I am adopted, and I was recently offered an opportunity to get a doctorate degree in Korea through the agency that helped to set up my adoption. The organization is trying to help tie adoptees back into their ancestral roots. I thought, “What an amazing opportunity it would be to go back to my home country and receive a doctorate degree at a fraction of the cost through this program!”
Still, as I looked more deeply into the program, I noticed a paragraph that stated that I would have to take all of my coursework in Korean. One small problem… I don’t speak, read, write, or understand Korean… at all! How would it ever be possible for me to be successful doing doctorate level work in a language that I don’t remotely understand? The short answer is that it wouldn’t be possible at all. Not unless someone took the time to help me understand the language from a base level. Even then it would take years for me to get to the point where I could tackle the actual work beyond the language. The only way it would be possible is if someone took the material and put it into a language that I actually understood. Once I understood the concepts, someone might be successful translating them back into Korean.
The funny thing is that we do this very same thing all of the time in schools, and more specifically in math classes. We ask kids to understand high-level, abstract concepts in a language they don’t understand. People don’t seem to realize that math and math notation are technically a foreign language to kids. ”Shouldn’t the kids know the language by now? They have been doing math their whole school career.” Maybe, but in today’s world, as we push more and more onto our kids, there are so many different math concepts that students do not spend extensive time on any one. Kids may not be getting the necessary time to fully understand a concept before moving on. It is important to note that there is substantial research that supports the fact that it may take 7 to 40 exposures and interactions with a subject before a student grasps a concept.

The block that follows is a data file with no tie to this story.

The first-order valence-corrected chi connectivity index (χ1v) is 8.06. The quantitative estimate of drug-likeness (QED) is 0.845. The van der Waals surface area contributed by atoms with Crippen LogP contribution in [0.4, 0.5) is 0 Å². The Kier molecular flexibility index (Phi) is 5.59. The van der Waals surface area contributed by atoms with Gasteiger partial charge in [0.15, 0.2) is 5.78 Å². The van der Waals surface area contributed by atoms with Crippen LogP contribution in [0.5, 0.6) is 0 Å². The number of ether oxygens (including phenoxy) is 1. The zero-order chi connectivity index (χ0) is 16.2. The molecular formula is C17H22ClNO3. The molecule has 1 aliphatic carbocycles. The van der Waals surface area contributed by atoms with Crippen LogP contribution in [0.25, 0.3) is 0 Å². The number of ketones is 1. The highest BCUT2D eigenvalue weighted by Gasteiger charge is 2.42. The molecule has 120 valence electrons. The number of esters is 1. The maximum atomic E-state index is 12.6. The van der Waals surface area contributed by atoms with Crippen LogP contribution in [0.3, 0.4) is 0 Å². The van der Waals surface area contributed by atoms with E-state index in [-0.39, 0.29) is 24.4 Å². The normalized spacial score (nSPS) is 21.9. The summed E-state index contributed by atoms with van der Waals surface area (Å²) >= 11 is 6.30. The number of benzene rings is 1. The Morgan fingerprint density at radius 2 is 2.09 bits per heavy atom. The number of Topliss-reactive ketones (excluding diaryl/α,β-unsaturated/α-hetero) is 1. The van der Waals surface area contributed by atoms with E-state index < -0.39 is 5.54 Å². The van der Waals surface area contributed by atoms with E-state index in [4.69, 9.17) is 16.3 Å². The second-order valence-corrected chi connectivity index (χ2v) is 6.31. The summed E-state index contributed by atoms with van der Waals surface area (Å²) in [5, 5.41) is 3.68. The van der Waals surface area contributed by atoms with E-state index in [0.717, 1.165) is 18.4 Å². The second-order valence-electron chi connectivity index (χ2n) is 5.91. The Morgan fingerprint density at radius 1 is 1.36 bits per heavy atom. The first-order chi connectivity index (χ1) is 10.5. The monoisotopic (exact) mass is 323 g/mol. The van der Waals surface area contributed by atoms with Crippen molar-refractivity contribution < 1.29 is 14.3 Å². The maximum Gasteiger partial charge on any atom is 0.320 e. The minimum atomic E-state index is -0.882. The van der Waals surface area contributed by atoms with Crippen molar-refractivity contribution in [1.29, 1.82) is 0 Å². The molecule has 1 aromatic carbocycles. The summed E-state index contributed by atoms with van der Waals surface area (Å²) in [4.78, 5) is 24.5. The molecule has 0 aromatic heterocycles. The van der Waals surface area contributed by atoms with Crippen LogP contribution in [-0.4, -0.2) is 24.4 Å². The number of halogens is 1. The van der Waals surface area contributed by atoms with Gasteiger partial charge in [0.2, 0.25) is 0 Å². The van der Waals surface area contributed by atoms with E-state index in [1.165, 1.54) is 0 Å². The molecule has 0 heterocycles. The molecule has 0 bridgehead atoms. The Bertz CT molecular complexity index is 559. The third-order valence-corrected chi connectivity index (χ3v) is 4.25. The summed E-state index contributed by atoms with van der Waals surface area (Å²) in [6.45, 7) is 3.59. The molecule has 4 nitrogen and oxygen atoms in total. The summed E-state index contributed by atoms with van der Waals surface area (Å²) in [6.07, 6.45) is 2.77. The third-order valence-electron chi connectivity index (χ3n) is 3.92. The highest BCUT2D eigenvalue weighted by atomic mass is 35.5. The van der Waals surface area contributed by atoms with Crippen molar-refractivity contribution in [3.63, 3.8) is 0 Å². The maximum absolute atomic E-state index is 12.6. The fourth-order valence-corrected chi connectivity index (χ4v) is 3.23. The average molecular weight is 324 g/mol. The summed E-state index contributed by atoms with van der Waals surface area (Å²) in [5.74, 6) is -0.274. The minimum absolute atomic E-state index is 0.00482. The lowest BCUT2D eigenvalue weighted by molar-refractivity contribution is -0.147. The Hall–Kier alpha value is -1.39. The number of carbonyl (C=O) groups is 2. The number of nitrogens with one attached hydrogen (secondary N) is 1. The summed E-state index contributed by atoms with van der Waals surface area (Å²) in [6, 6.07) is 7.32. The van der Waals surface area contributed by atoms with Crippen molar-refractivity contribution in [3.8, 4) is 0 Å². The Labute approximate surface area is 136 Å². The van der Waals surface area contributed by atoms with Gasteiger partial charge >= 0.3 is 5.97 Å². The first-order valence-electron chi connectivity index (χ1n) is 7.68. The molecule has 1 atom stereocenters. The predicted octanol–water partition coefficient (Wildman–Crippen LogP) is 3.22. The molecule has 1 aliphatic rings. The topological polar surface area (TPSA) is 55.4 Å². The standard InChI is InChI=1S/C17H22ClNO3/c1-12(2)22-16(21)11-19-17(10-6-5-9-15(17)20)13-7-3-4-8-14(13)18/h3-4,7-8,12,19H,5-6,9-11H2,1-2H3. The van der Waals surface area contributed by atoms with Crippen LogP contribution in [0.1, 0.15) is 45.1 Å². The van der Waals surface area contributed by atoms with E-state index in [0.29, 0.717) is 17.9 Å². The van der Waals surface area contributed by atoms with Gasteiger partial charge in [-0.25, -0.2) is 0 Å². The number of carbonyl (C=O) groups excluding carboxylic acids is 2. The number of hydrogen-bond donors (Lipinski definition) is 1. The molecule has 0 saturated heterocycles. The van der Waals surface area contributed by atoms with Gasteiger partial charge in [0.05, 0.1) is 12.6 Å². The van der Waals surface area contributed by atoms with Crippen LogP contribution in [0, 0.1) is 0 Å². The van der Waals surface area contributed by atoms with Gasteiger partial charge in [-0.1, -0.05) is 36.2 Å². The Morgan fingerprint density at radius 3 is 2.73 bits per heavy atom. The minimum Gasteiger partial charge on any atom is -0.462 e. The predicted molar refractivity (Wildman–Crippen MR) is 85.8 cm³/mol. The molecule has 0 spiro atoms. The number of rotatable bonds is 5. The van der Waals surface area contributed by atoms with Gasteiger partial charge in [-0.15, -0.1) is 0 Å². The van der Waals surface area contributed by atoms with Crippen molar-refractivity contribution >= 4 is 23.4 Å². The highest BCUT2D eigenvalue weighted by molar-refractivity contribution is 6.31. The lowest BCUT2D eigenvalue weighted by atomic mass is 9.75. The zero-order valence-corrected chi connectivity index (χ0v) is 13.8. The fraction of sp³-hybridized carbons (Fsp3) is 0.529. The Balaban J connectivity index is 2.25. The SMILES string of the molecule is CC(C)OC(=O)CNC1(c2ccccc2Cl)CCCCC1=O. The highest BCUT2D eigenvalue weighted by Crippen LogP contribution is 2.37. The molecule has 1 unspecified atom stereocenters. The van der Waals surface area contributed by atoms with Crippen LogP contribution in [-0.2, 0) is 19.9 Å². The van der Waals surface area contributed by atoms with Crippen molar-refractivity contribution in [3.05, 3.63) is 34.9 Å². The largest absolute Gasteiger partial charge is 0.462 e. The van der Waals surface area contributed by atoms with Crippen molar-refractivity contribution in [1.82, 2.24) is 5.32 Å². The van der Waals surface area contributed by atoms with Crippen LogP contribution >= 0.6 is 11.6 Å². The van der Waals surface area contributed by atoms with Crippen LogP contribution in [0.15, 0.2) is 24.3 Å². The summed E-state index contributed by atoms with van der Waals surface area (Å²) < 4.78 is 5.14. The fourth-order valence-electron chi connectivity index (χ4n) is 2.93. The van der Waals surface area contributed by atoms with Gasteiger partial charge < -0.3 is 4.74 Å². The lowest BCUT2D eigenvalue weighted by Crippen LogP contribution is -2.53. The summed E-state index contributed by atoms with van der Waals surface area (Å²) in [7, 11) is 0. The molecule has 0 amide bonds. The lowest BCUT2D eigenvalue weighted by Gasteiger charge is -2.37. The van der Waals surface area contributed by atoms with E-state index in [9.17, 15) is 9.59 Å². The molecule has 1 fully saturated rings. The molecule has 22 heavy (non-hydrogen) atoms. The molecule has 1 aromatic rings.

Regardless of the cause, it is noted that many students struggle with the language of math, and few resources are given to kids to translate what the math books, worksheets and help websites are saying. I believe this language barrier is one of the largest issues preventing kids from learning math.
So why don’t people create math content that the average person can understand? The answer that I have arrived at is because they don’t want to sound dumb to the math community. We almost fell into that trap here at Stinky Kid Math. We kept asking ourselves what the technical language was, what the exact vocabulary wording was, etc. Then we stopped and realized that the truth is that we need to be creating math content at a level so that people who don’t understand math can understand it. We are striving to put our math explanations in language that a struggling student can understand. I’m not saying we should forget centuries of math language development. I’m not saying that we should “dumb down” the math content. I’m also not saying that this thought process applies to all students. What I am saying is that we need to have an option for people that just don’t get it. We need to translate the concepts into language that provides an option for todays’ struggling students. They need to have a chance to understand. After they know how to do the math, it can be tied back to the language of math.
In my humble opinion, I believe that it is in most students’ best interest to be able to do the math before they can read or write a paper using correct math terminology. We also need to remember that not every kid is going to be a rocket scientist that needs to document their work, so other rocket scientists can read it. Many of my former students happen to be rocket scientists and engineers, and dang good ones at that. Still, several other students are very successful as models, musicians, chefs, etc. Although they likely use math on a regular basis, it is not crucial that they can write a technical paper using proper math notation.
So, what do you think? Is it important for ALL students to understand proper math terminology and notation? Should there be an alternative option for lower level students to choose to take math classes that focus more on doing the math than being able to read math books and communicate in math notation? Or are we doing a disservice to kids at Stinky Kid Math by teaching math in language they can understand?
Please comment and let me know your thoughts on this topic.